Some 70% of world trade is controlled by the five hundred largest corporations - i.e., the Global 500. Today, the dominant force of economic development is not aid but trade and investment. Development is defines as "a comprehensive economic, social, cultural and political process, which aims at the constant improvement of the well-being of the entire population and of all individuals" and "in which all human rights and fundamental freedoms can be fully realized". The Global 500, have become important in their impact on human rights and the quality of life all around the world to be ignored or given only peripheral attention by those struggling to build more just and sustainable future for humanity.

Ecclesiological Context and Perspective: Church in India

The Indian Church has been part of the growing cultural heritage and civilization. It is accommodated itself to the changing socio-economic, political, environment and development trends. Nevertheless, the missionaries who had come to India identified themselves with the oppressed and the poor who lived in the coastal belts - the fisher folk, the inland communities - the dalits and the forest dwellers and the tribes.

The approach though was focused to preach the gospel and introduce a new faith and religious systems had both advantages and disadvantages. Firstly, the communities who have been continuously oppressed in terms of social relationship and economic exploitation found themselves in the new religious structure - a new status and upward mobility, a kind of liberation from the indigenous faith system who are at the lower rung of the society. On the other hand, at the disadvantage level, some of the communities lost their traditional communitarian values, collective wisdom, a decentralized spiritual life harmonious with nature and human relations based on just value systems.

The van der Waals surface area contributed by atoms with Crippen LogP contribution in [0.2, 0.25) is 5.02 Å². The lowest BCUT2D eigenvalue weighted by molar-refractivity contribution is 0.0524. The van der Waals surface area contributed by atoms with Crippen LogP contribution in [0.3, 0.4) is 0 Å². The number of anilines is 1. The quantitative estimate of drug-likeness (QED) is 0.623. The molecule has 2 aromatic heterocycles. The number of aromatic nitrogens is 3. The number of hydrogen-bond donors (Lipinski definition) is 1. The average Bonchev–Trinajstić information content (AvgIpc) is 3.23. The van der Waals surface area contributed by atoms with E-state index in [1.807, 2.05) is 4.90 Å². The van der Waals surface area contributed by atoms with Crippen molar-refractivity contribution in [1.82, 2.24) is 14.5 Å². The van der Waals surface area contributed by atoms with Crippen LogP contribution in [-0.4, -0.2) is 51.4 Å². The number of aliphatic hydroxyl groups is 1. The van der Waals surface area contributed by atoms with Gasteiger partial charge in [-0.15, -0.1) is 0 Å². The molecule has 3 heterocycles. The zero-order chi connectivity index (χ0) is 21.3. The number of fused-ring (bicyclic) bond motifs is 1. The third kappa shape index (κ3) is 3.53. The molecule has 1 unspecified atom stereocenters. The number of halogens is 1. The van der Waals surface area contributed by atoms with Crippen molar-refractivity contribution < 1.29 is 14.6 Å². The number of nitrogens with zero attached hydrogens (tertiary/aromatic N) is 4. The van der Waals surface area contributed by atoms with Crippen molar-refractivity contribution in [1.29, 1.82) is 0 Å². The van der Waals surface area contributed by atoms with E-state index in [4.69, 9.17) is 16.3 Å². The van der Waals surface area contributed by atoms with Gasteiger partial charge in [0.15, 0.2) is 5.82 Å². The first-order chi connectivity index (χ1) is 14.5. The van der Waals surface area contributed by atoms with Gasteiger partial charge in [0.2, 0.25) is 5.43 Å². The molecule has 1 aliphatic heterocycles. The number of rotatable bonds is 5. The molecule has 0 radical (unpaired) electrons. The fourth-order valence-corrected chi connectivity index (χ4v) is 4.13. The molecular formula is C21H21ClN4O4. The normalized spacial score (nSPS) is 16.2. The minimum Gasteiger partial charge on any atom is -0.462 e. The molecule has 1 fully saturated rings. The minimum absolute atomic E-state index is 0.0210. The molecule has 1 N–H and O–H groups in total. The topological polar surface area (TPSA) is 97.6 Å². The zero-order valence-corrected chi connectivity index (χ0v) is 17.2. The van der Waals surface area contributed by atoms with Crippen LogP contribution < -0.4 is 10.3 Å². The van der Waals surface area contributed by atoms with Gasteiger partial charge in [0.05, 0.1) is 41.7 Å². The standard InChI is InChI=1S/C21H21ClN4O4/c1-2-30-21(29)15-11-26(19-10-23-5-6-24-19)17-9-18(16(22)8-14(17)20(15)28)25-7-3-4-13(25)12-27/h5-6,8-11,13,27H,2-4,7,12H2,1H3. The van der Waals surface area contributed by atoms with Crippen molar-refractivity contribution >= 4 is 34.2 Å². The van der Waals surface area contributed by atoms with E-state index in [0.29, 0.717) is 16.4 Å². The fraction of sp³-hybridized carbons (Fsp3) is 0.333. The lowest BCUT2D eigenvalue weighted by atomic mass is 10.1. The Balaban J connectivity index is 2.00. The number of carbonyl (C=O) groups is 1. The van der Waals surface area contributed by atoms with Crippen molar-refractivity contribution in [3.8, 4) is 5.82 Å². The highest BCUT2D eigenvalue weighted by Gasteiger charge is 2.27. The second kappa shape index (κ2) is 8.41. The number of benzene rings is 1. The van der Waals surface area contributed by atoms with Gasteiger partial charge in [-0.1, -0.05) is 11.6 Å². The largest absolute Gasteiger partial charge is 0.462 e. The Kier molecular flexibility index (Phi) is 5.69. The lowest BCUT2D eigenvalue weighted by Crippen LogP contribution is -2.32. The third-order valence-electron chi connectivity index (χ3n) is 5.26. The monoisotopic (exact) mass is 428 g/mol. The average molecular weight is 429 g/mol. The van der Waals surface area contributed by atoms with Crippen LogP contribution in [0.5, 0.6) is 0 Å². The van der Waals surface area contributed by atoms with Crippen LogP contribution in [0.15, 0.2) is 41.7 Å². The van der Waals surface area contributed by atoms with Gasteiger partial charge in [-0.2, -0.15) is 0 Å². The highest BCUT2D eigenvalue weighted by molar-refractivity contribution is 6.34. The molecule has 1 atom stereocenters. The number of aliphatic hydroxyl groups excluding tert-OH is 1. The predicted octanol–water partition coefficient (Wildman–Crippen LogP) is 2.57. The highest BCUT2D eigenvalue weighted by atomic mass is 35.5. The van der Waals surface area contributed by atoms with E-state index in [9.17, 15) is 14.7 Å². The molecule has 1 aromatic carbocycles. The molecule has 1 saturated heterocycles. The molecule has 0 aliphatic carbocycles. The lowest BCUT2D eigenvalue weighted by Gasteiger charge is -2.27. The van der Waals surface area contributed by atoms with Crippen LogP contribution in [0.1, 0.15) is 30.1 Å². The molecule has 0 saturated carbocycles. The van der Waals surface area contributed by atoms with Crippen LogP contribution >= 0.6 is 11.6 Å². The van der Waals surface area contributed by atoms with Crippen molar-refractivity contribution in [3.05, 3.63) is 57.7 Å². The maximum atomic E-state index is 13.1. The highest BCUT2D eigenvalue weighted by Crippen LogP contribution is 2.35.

The new religious colonisation had the sanctions of the western imperialistic powers particularly those countries those colonized India for their own economic growth through their expansion and exploitative theory - the hegemony of the western invaders. As of the freedom struggle and post independence era, the Indian Church had to seek an identity in the society and thus the localization of the church administration, theology or the services and congregational power found its way. Until the missionaries were in India, there was no problem for the external resources which came in to support the service institutions initiated by the missionaries - the education, health, development relief and the preaching of Christianity through established theological educational institutions supported by a well organized religious structure.